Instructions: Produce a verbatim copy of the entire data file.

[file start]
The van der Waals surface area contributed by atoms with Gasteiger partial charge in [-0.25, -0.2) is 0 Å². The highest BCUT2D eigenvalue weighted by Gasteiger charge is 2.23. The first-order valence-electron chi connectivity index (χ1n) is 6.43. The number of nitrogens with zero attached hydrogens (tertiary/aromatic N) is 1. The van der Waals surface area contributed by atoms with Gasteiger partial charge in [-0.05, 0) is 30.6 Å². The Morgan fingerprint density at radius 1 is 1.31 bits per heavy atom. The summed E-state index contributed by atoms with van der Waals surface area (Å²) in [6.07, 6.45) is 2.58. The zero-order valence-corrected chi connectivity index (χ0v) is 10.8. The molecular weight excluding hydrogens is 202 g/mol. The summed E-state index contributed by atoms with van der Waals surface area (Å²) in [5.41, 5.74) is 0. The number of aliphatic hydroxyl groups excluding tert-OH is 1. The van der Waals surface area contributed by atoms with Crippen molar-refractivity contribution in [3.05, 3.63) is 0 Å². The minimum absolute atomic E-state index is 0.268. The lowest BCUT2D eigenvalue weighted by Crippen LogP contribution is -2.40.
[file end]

The van der Waals surface area contributed by atoms with Gasteiger partial charge in [-0.25, -0.2) is 0 Å². The highest BCUT2D eigenvalue weighted by Gasteiger charge is 2.23. The first-order valence-electron chi connectivity index (χ1n) is 6.43. The number of nitrogens with zero attached hydrogens (tertiary/aromatic N) is 1. The van der Waals surface area contributed by atoms with Gasteiger partial charge in [-0.05, 0) is 30.6 Å². The Morgan fingerprint density at radius 1 is 1.31 bits per heavy atom. The summed E-state index contributed by atoms with van der Waals surface area (Å²) in [6.07, 6.45) is 2.58. The zero-order valence-corrected chi connectivity index (χ0v) is 10.8. The molecular weight excluding hydrogens is 202 g/mol. The summed E-state index contributed by atoms with van der Waals surface area (Å²) in [5.41, 5.74) is 0. The number of aliphatic hydroxyl groups excluding tert-OH is 1. The van der Waals surface area contributed by atoms with Crippen molar-refractivity contribution in [3.05, 3.63) is 0 Å². The minimum absolute atomic E-state index is 0.268. The lowest BCUT2D eigenvalue weighted by Crippen LogP contribution is -2.40.